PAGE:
The popularity of wireless devices has had some unintended and sometimes deadly consequences. An alarming number of traffic accidents are linked to driving while distracted, including the use of cell phones while driving, resulting in injury and loss of life. The national statistics are sobering.
Nine people are killed and more than 1,000 are injured daily in incidents reported as distraction-related crashes in the United States, according to the latest data from the National Highway Traffic Safety Association (NHTSA). In 2019, more than 3,100 people were killed in accidents attributed to distracted driving, and an estimated 400,000 people were injured in crashes involving distracted drivers in 2018.
Handheld cell phone use tends to be highest among 16- to 24-year-old drivers, according to NHTSA’s National Occupant Protection Use Survey (PDF).
What can you do?
Be clear: Make sure new drivers understand that they should not use wireless devices while driving. Before new drivers get their licenses, discuss how taking their eyes off the road – even for a few seconds – could cause someone injury or even death.
Lead by example: Set rules for new drivers, and for yourself, regarding distracted driving. Never text while driving – if you are driving and you need to text or talk on the phone, pull over to a safe place before doing so.
Be engaged: Tell family and friends, about the importance of driving without distractions. Take information to your kids’ schools and ask that it be shared with students and parents.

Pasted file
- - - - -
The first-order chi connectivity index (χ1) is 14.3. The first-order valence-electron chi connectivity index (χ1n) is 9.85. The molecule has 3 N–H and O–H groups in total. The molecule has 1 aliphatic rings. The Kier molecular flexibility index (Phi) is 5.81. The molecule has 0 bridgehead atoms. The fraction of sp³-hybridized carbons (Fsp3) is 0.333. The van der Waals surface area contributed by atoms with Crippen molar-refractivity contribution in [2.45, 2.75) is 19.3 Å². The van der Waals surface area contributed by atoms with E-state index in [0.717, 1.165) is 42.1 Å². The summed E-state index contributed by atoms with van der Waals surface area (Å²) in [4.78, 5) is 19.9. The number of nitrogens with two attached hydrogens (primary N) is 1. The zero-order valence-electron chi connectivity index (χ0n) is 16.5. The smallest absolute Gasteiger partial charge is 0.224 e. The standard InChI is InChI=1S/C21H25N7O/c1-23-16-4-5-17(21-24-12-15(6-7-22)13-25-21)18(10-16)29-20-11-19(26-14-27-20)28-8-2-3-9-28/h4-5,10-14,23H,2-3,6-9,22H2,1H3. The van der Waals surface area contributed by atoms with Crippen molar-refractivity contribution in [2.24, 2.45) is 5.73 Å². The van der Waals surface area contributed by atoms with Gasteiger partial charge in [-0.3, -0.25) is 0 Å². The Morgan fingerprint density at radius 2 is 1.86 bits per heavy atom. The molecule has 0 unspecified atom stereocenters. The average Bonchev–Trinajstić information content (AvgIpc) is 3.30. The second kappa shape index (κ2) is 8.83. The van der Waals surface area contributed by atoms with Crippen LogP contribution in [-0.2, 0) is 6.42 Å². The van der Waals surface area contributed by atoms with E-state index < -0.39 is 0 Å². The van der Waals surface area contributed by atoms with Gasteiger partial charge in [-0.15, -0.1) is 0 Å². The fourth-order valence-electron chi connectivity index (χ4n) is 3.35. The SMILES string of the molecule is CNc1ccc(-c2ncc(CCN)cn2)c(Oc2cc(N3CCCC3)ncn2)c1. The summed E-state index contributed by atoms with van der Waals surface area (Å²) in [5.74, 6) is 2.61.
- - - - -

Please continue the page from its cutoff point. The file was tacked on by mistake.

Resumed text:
While there is no national ban on texting or using a wireless phone while driving, many states are taking action, according to the non-profit Governors Highway Safety Association (GHSA):
- 25 states, the District of Columbia, Puerto Rico, U.S. Virgin Islands, and Guam have banned drivers from hand-held phone use while driving.
- 48 states, the District of Columbia, Puerto Rico, U.S. Virgin Islands, and Guam have banned texting while driving for all drivers.
- 37 states and the District of Columbia prohibit all cell phone use by novice drivers.
- 23 states and the District of Columbia prohibit school bus drivers from cell phone use while driving.
For more information on state laws, visit the Governors Highway Safety Association.
For more information and statistics about wireless devices and driving, visit https://www.nhtsa.gov/risky-driving/distracted-driving.